My mom told me to add one spoonful of sugar less than amount in recipe into cake batter.

The word ''less'' always confuses me. Is the way "less" is used in the sentence correct? If so, is it an adjective or adverb?

Dictionary result for less
determiner & pronoun
determiner: less; pronoun: less

    a smaller amount of; not as much.
    "the less time spent there, the better"
    synonyms:   not so much, not so great, smaller, slighter, shorter, reduced; fewer
    "there was less noise now in the town"
    antonyms:   more
        fewer in number.
        "a population of less than 200,000"
        synonyms:   a smaller amount; More
        not so much as, not as much as, under, below;
        informalshy of
        "the fare is less than £1"
        antonyms:   more

adjective: less

    of lower rank or importance.
    "James the Less"

adverb: less

    to a smaller extent; not so much.
    "cut out less important material"
    synonyms:   to a lesser degree, to a smaller extent, not so much, not as much; More
    rarely, barely, little, not much
    "we must consider the alternatives available so we can use the car less"
    antonyms:   more
        far from; certainly not.
        "Mitch looked less than happy"

preposition: less

    before subtracting (something); minus.
    "£900,000 less tax"
    synonyms:   minus, subtracting, excepting, without, lacking
    "normally the buyer purchases at list price less 10 per cent"
    antonyms:   plus

The sentence you have provided is correct. In this context less is used as a 'preposition'.

The meaning of the sentence -

You are supposed to subtract (minus) the amount of sugar specified by your mother (one spoonful) from the amount given in the recipe.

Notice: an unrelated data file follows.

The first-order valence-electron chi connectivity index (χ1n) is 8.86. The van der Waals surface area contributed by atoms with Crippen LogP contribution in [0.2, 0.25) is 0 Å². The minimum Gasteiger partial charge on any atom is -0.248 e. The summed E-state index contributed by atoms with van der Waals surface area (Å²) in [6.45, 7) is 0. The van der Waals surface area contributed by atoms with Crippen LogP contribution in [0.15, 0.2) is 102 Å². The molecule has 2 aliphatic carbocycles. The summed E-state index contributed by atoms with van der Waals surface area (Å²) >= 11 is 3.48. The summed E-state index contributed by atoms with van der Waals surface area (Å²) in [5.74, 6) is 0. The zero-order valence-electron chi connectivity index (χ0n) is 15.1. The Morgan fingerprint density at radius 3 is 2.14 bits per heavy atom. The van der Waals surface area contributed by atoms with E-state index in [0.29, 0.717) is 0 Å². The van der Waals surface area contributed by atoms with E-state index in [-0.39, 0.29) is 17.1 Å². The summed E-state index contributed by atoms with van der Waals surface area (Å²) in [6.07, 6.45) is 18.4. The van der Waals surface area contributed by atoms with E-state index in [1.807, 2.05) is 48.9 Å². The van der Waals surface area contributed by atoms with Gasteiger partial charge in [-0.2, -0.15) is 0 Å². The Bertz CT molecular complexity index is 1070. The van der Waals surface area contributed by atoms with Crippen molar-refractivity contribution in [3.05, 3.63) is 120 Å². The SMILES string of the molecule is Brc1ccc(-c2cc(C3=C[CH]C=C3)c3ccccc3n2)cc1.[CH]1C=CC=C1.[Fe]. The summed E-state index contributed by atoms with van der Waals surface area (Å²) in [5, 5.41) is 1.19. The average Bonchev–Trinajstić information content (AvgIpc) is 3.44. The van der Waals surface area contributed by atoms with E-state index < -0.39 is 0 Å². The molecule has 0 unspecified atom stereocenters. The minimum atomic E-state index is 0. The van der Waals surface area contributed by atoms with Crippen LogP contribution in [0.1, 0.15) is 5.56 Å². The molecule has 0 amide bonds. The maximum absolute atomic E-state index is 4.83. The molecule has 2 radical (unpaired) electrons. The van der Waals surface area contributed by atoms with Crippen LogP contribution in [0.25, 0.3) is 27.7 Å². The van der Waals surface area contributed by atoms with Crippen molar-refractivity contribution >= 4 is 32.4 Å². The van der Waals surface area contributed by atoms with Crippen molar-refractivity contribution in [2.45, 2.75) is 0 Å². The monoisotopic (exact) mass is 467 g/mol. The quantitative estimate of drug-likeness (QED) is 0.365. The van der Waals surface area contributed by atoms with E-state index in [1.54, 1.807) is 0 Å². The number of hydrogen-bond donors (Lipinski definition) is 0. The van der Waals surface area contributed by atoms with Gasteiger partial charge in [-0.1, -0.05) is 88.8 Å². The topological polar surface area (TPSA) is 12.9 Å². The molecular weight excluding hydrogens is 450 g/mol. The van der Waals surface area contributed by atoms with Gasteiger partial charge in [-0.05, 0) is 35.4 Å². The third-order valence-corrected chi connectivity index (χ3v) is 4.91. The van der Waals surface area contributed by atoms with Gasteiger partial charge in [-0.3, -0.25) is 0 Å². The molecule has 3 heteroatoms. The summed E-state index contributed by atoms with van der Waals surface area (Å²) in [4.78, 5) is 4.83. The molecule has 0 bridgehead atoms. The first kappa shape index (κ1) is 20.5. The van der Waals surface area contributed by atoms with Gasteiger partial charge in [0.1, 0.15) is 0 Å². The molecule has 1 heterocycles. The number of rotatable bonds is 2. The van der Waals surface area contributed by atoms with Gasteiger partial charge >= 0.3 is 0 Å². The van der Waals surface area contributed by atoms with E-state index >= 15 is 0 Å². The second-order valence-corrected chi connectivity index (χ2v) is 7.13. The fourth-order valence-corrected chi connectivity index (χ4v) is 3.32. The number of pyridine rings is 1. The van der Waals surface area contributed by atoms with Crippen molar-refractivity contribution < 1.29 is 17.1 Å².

If the recipe said that you were supposed to add 5 spoonfuls of sugar, then your mother tells you to add 4 spoonfuls (5 spoonfuls - 1 spoonful)

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  • 1
    Rather than reprinting the entire definition, and expecting English learners to parse through and figure out which part is relevant, why not just quote the relevant bit and link to the rest? You can then highlight some examples of how to use "less" in this way. Also OP's sentence is not completely correct, and you should point out the various minor errors. – Andrew Mar 5 '19 at 17:58

I'm going to give you a simpler summary of what the other two answers say.

In theory, 'fewer' is used for countable objects (always in the plural) and 'less' for uncountable ones (which will always be singular).

There are fewer apples in the trees than last year. [note plural forms]

There is less water in the jug than earlier. [note singular forms]

Because 'spoonfuls' is a plural countable noun, 'fewer' would be preferred by strict grammarians, and in formal contexts.

In real life, however, many native English speakers are unaware of the rule and will very often use 'less' to mean 'fewer'. However, 'fewer' is never used with uncountable objects, so you can't reverse the process.

You can say (in informal contexts)

There are less apples in the trees than last year.

You cannot say:

There is fewer water in the jug than earlier.

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The confusion may arise because the usual rule in more than, less/fewer than, is less for uncountable nouns, and fewer for countable nouns.

The sentence has a mix of countable and uncountable nouns:

one spoonful of sugar less than amount


one spoonful of sugar fewer than the number in the recipe 50g of sugar less than the amount in the recipe

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  • "Less" may legitimately be used for numbers as well as quantities, e.g. the ubiquitous "10 items or less". However in this case we can consider a "spoonful" to be a measure, not a number, such as "Pump three gallons into the tank" or "Add two tablespoons of sugar" Still OP's sentence does have some grammatical errors, just not ones related to the use of "less". – Andrew Mar 5 '19 at 18:16
  • Less than ten per cent that we expected came.

  • It took less time than I thought it would.

  • I think it's less than we needed.

                           ; ) 
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